How about this question. If someone is going to find a way to take your money without you realizing it, would it be a poor, middle class, or rich person?
For me it would most likely be a rich person finding a way to get me on the fine print or a mystery charge. Bank or cell phone company inserting a $3 charge that takes six months to correct, for example.
A poor person might steal my wallet, but that hasn’t happened in years. He might jack my car, but that hasn’t happened yet. He might break into my house, which again hasn’t happened.
The “rich” hit me up on something new at least monthly.

I can’t remember the last time a middle class person ripped me off. My completely unscientific assessment is that most intelligent people who have ethics are middle class.

The Hon. Sen. Palpatine February 28, 2012 at 12:55 pm

“I can’t remember the last time a middle class person ripped me off”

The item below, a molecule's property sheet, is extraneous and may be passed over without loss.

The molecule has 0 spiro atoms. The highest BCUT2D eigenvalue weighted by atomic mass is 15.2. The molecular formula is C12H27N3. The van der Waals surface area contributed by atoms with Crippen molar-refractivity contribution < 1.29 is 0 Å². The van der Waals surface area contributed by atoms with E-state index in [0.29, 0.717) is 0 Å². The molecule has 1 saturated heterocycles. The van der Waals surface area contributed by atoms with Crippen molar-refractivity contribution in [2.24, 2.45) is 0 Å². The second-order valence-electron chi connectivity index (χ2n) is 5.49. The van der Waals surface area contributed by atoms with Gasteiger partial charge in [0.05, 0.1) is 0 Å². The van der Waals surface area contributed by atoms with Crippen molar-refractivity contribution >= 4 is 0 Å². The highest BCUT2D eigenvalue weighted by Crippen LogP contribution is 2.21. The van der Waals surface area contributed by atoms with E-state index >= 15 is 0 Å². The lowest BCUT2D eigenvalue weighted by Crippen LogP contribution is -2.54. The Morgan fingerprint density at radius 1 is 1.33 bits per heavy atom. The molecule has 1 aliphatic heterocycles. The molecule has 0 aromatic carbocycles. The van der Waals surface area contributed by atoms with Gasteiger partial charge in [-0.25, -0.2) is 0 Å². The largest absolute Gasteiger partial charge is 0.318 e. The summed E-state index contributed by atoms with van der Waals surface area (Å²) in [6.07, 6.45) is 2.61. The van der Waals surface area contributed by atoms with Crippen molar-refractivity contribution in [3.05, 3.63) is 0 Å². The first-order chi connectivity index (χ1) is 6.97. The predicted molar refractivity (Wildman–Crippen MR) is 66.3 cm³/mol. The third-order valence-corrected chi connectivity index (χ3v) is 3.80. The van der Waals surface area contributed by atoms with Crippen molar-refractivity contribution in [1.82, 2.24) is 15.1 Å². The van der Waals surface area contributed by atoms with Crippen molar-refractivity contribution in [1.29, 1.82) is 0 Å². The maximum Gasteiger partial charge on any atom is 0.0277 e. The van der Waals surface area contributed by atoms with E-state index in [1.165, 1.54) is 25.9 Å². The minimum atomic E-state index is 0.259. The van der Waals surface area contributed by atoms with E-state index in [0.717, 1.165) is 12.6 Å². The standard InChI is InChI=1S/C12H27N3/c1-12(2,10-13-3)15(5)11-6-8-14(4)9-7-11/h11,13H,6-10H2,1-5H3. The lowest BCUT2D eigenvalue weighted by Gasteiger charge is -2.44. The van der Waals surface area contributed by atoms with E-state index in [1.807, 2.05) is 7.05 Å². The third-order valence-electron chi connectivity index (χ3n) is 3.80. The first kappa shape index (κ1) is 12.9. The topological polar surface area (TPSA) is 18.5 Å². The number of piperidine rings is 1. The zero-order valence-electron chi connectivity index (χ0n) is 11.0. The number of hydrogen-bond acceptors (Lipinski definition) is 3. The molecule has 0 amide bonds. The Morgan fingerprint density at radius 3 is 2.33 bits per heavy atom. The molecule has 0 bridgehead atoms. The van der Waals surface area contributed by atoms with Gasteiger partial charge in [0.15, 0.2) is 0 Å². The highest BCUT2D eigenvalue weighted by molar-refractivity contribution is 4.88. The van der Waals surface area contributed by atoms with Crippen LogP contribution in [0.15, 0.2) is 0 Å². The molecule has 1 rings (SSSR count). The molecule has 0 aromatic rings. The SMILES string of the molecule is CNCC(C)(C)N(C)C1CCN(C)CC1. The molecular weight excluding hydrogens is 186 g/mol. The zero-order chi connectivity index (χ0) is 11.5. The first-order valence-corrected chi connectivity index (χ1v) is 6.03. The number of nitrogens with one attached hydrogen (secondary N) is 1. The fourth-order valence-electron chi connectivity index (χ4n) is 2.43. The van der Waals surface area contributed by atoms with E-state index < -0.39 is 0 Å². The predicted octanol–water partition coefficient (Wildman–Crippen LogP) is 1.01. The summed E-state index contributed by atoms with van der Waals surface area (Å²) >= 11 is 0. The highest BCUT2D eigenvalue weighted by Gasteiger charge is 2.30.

Ever pay into Social Security?

The Hon. Sen. Palpatine February 28, 2012 at 12:59 pm

Or, by chance, are you a German taxpayer?

NPW February 28, 2012 at 1:00 pm

Governmental theft was/is done by elites, not the middle class.

The Hon. Sen. Palpatine February 28, 2012 at 1:30 pm

In the case of Greece, I’d say the corruption and inefficiency is at all levels.

anonymous February 29, 2012 at 4:41 am

There are no shortage of wasteful governmental spending geared toward the lower classes. Examples include public transit systems that pay their drivers several times the prevailing local wages for bus drivers, land use regulations that prevent the redevelopment of low end housing by their owners, and the Davis–Bacon Act.

ed February 28, 2012 at 1:47 pm